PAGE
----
Metropolis (partially lost deleted scenes from German sci-fi film; 1927)

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Original poster of Metropolis.

Status: Partially Lost

Metropolis is a 1927 silent German science fiction movie by Fritz Lang. The movie is legendary for its quality and striking special effects for its time, and is often considered one of the greatest films ever made.


After its Berlin premiere, the film was chopped down from its original two-and-a-half-hour running time to as short as an hour and a half to appeal to an international audience. Many plot-relevant scenes were cut, including several important characters.[1] Due to this, the plot made little sense, and film historians pushed hard to try to figure out the film's many mysteries.


In 2008, a highly damaged copy was uncovered in Argentina from a film collector that somehow got a hold of a copy of the original 153-minute cut.[2][3] A few film historians from the area found it odd that the few times Metropolis was loaned to theaters by the collector, theater employees remember having to wait for 2 and a half hours.[4] Now it is known why Argentinian film-goers for years got the opportunity to see the film in its entirety and didn't even know they were the few people for decades to have seen it. The film was badly damaged and transferred onto safety film since Nitrate film stock burns easily. This copy of the film also suffered a loss of quality due to being printed on 16mm positive stock; the original negatives were shot on 35mm film. One of the largest film restoration efforts in history took place to put the scenes back in their original place.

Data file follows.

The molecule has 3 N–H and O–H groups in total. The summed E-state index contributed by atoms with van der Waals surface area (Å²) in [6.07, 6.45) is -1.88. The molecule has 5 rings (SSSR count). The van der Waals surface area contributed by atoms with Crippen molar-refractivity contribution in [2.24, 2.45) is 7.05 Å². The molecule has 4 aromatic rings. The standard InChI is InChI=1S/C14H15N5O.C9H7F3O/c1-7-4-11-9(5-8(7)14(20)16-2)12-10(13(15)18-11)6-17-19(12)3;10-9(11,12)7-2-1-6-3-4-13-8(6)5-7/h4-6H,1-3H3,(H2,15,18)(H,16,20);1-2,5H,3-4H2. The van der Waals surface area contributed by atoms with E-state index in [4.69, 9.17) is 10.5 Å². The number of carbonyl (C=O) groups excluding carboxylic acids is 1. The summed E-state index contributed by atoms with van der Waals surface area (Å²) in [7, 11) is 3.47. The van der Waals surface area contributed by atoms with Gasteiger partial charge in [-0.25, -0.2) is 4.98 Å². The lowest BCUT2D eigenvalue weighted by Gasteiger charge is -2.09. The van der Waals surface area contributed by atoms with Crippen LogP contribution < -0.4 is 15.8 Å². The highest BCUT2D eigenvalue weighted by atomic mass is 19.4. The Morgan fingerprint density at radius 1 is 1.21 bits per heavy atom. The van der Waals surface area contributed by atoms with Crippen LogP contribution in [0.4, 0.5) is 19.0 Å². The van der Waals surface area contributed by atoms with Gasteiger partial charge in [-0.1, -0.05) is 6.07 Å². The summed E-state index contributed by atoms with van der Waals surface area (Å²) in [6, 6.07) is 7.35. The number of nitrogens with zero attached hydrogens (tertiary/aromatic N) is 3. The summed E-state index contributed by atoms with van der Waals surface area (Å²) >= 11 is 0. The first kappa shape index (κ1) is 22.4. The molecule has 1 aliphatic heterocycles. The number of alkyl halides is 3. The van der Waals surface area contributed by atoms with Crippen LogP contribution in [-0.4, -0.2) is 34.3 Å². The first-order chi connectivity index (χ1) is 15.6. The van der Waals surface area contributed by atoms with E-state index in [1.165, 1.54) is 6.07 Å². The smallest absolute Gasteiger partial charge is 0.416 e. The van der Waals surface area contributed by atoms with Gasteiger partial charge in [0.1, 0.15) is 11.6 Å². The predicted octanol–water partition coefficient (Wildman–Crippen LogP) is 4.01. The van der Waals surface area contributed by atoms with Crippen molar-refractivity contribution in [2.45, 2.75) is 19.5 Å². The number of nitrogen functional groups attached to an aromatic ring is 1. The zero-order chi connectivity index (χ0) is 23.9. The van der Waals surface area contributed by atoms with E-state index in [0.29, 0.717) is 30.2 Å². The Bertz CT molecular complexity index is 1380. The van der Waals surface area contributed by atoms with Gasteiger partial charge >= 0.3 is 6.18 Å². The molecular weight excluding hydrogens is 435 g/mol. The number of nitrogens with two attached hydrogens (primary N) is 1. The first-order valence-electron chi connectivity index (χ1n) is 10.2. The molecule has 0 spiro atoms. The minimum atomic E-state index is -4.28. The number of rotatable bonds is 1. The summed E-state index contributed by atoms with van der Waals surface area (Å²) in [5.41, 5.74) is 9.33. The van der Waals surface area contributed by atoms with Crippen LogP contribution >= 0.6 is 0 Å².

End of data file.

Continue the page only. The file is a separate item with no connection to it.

In 2010, Kino Films in cooperation with the F.W. Murnau Foundation showed the now-99-percent-complete version of the film to audiences around the world and put it on DVD.[5] There are still two missing scenes from the film that were too heavily damaged for the restoration. These scenes are a monk preaching in a chapel and a fight between Rotwang and Fredersen. This is probably the most complete the film will ever be. There is also a highly rumored three-and-a-half-hour long "Director's Cut" of the film which reportedly existed before the Berlin premiere, but these claims have yet to be verified and are more than likely false. Another thing is that there are still scenes and shots of the film that are yet incomplete. Even the original title cards are missing.